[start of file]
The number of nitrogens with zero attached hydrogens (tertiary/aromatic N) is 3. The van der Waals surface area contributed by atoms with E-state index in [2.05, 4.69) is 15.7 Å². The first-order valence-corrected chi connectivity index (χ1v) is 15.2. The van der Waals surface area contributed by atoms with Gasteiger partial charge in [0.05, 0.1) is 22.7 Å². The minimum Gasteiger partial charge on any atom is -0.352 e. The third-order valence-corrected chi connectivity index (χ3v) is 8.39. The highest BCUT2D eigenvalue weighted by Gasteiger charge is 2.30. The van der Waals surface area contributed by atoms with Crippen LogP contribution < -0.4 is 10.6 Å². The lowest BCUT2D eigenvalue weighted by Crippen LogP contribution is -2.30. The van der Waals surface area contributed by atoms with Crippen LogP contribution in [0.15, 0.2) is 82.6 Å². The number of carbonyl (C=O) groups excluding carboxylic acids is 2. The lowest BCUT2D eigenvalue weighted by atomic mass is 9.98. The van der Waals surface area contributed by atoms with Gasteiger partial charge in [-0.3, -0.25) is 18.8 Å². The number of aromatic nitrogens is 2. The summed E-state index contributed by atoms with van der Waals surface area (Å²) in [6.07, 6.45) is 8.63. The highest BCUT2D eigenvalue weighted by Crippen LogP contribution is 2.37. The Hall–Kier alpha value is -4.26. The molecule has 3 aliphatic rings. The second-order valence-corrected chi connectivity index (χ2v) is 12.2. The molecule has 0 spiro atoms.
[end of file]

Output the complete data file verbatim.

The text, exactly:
The number of nitrogens with zero attached hydrogens (tertiary/aromatic N) is 3. The van der Waals surface area contributed by atoms with E-state index in [2.05, 4.69) is 15.7 Å². The first-order valence-corrected chi connectivity index (χ1v) is 15.2. The van der Waals surface area contributed by atoms with Gasteiger partial charge in [0.05, 0.1) is 22.7 Å². The minimum Gasteiger partial charge on any atom is -0.352 e. The third-order valence-corrected chi connectivity index (χ3v) is 8.39. The highest BCUT2D eigenvalue weighted by Gasteiger charge is 2.30. The van der Waals surface area contributed by atoms with Crippen LogP contribution < -0.4 is 10.6 Å². The lowest BCUT2D eigenvalue weighted by Crippen LogP contribution is -2.30. The van der Waals surface area contributed by atoms with Crippen LogP contribution in [0.15, 0.2) is 82.6 Å². The number of carbonyl (C=O) groups excluding carboxylic acids is 2. The lowest BCUT2D eigenvalue weighted by atomic mass is 9.98. The van der Waals surface area contributed by atoms with Gasteiger partial charge in [-0.3, -0.25) is 18.8 Å². The number of aromatic nitrogens is 2. The summed E-state index contributed by atoms with van der Waals surface area (Å²) in [6.07, 6.45) is 8.63. The highest BCUT2D eigenvalue weighted by Crippen LogP contribution is 2.37. The Hall–Kier alpha value is -4.26. The molecule has 3 aliphatic rings. The second-order valence-corrected chi connectivity index (χ2v) is 12.2. The molecule has 0 spiro atoms.